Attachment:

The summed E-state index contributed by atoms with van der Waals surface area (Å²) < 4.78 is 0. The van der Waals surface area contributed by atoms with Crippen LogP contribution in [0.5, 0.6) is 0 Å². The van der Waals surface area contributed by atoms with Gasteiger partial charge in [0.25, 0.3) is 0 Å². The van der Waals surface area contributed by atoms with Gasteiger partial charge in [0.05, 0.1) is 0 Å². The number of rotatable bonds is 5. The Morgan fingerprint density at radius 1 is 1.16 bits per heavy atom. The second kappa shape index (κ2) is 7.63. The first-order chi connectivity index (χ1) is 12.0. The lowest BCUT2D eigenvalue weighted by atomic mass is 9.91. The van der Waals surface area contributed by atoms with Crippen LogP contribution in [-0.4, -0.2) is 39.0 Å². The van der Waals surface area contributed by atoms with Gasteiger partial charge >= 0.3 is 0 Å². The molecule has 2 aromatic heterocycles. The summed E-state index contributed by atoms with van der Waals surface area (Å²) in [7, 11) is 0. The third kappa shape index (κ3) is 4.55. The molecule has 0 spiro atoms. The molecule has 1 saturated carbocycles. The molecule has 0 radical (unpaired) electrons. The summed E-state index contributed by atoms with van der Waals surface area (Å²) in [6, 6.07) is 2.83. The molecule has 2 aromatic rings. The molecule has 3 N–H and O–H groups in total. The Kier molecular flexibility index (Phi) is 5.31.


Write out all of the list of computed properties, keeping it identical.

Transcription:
The summed E-state index contributed by atoms with van der Waals surface area (Å²) < 4.78 is 0. The van der Waals surface area contributed by atoms with Crippen LogP contribution in [0.5, 0.6) is 0 Å². The van der Waals surface area contributed by atoms with Gasteiger partial charge in [0.25, 0.3) is 0 Å². The van der Waals surface area contributed by atoms with Gasteiger partial charge in [0.05, 0.1) is 0 Å². The number of rotatable bonds is 5. The Morgan fingerprint density at radius 1 is 1.16 bits per heavy atom. The second kappa shape index (κ2) is 7.63. The first-order chi connectivity index (χ1) is 12.0. The lowest BCUT2D eigenvalue weighted by atomic mass is 9.91. The van der Waals surface area contributed by atoms with Crippen LogP contribution in [-0.4, -0.2) is 39.0 Å². The van der Waals surface area contributed by atoms with Gasteiger partial charge >= 0.3 is 0 Å². The molecule has 2 aromatic heterocycles. The summed E-state index contributed by atoms with van der Waals surface area (Å²) in [7, 11) is 0. The third kappa shape index (κ3) is 4.55. The molecule has 0 spiro atoms. The molecule has 1 saturated carbocycles. The molecule has 0 radical (unpaired) electrons. The summed E-state index contributed by atoms with van der Waals surface area (Å²) in [6, 6.07) is 2.83. The molecule has 2 aromatic rings. The molecule has 3 N–H and O–H groups in total. The Kier molecular flexibility index (Phi) is 5.31.